4. phonetic loan characters zhǐ have set (址), means base, basis, foundation (jīzhǐ, zhùzhǐ)

Thus Zhǐ is translated in several ways, as is Jiāozhǐ. Scholar Du You wrote in the book Tongdian: "Jiāozhǐ are the Southern People; the big toe points to the outside of the foot, so if the man stands up straight, the two big toes point to each other, so people call them Jiāozhǐ (Zhǐ means big toe).". This idea is accepted by many Chinese and Vietnamese scholars.

The book Cíyuán (volume Tý, page 141) offers another interpretation. It explains that "The meaning of the words Jiāozhǐ cannot be understood literally, but the ancient Greek method of "opposite pillar" and "connecting pillar" to label humans on earth – where "opposite pillar" stood for the South side and its logical opposite the North side, whilst "connecting pillar" stood for the East side with the West side connected to it – could provide a suggested origin. If Jiāozhǐ was intended to characterise "opposite pillar" because this was what people of the Northern directions called the people of the Southern directions, then the feet of the North side "chân phía Bắc" and feet of the South side "chân phía Nam" must oppose each other, therefore rendering it impossible for the feet of a person to cross or intersect each other "không phải thực là chân người "giao" nhau"."

"Theo nghĩa cũ bảo hai ngón chân cái giao nhau là Giao Chỉ, nhưng xét đời cổ bên Hy Lạp, có tiếng "đối trụ", có tiếng "lân trụ" để gọi loài người trên thế giới. "Đối trụ" là phía Nam, phía Bắc đối nhau, "lân trụ" là phía Đông, phía Tây liền nhau. Sở dĩ có tên Giao Chỉ là hợp vào nghĩa "đối trụ", vì dân tộc phương Bắc gọi dân tộc phương Nam, cũng như một chân phía Bắc, một chân phía Nam đối nhau, không phải thực là chân người giao nhau."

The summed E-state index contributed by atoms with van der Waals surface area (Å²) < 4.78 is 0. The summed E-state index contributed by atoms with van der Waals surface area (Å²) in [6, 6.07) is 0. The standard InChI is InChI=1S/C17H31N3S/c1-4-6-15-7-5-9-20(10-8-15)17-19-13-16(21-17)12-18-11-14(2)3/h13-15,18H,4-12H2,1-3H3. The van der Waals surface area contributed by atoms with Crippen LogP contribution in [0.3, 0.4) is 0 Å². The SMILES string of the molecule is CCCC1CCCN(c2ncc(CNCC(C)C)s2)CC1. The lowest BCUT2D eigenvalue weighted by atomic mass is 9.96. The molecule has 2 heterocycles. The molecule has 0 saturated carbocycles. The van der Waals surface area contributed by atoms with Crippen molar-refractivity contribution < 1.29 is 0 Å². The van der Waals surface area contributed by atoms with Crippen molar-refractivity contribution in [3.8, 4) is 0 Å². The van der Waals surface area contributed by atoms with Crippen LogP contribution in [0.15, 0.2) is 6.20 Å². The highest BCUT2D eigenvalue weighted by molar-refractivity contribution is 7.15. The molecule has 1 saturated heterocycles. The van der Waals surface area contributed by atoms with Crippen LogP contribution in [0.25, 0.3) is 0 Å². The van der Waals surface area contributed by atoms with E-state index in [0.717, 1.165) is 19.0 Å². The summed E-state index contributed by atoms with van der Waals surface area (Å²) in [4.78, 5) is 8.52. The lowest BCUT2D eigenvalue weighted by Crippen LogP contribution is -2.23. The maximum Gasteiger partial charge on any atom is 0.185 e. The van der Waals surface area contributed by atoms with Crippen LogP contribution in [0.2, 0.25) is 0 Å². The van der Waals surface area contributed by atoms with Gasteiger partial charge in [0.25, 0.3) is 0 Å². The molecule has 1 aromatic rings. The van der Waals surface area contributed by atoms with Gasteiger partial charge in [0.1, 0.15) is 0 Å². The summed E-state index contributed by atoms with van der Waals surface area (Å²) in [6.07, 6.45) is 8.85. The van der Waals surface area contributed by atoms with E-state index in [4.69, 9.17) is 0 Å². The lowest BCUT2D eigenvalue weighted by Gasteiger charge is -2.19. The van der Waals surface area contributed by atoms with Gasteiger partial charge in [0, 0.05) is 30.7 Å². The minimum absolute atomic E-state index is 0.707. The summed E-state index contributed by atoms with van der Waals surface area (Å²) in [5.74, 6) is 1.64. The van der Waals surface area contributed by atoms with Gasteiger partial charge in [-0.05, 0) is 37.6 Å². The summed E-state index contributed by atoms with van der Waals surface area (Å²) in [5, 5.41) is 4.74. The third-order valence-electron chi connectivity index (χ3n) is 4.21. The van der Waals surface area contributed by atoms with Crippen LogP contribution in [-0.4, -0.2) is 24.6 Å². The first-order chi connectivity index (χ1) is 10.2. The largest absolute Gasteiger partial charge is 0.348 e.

Vietnamese historians and scholars Nguyễn Văn Siêu, Đặng Xuân Bảng, Trần Trọng Kim, Đào Duy Anh, and others all agree with the second explanation.

In 1868 Dr. Thorel, in the exploring group of Doudart de Lagrée, commented that the left and right big toes pointing to each other is "a characteristic of Annam people". Many later French scholars made the same comment.

Nonetheless, the "Jiāozhǐ" phenomenon occurs not only in the people of Indochina but also in the Malaysian, Siam, Chinese, Arabic people, Melanesian and Negroid as well, though the level varies from race to race. The phenomenon is very rare in the European people. It is not a pathological sign but can be considered as a "variation atavique", because the bones do not grow as straight as usual.

Jiāozhǐ, pronounced Kuchi in the Malay, became the "Cochin-China" of the Portuguese traders circa 1516, who so named it to distinguish it from the city and princely state of Cochin in India, their first headquarters in the Malabar Coast. It was subsequently called "Cochinchina".[7]

See also[edit]

Footnotes[edit]

  1. ^ a b Đất nước Việt Nam qua các đời, Văn hóa Thông tin publisher, 2005
  2. ^ Hill (2009), pp. 27, 31.
  3. ^ Hill (2009), p. 292.
  4. ^ Ferdinand von Richthofen, China, Berlin, 1877, Vol.I, pp.504-510; cited in Richard Hennig,Terrae incognitae : eine Zusammenstellung und kritische Bewertung der wichtigsten vorcolumbischen Entdeckungsreisen an Hand der daruber vorliegenden Originalberichte, Band I, Altertum bis Ptolemäus, Leiden, Brill, 1944, pp.387, 410-411; cited in Zürcher (2002), pp. 30-31.
  5. ^ Hill 2004 - see: [1] and Appendix: F.
  6. ^ Hall, D.G.E. (1981). A History of South-East Asia, Fourth Edition. Hong Kong: Macmillan Education Ltd. p. 28. ISBN 0-333-24163-0. 
  7. ^ Yule, Sir Henry Yule, A. C. Burnell, William Crooke (1995). A glossary of colloquial Anglo-Indian words and phrases: Hobson-Jobson. Routledge. p. 34. ISBN 0-7007-0321-7. ; and Anthony Reid, Southeast Asia in the Age of Commerce. Vol 2: Expansion and Crisis, New Haven, Yale University Press, 1993. p.211n.

References[edit]

  • Hill, John E. (2009) Through the Jade Gate to Rome: A Study of the Silk Routes during the Later Han Dynasty, 1st to 2nd Centuries CE. BookSurge, Charleston, South Carolina. ISBN 978-1-4392-2134-1.
  • Zürcher, Erik (2002): "Tidings from the South, Chinese Court Buddhism and Overseas Relations in the Fifth Century AD." Erik Zürcher in: A Life Journey to the East. Sinological Studies in Memory of Giuliano Bertuccioli (1923-2001). Edited by Antonio Forte and Federico Masini. Italian School of East Asian Studies. Kyoto. Essays: Volume 2, pp. 21–43.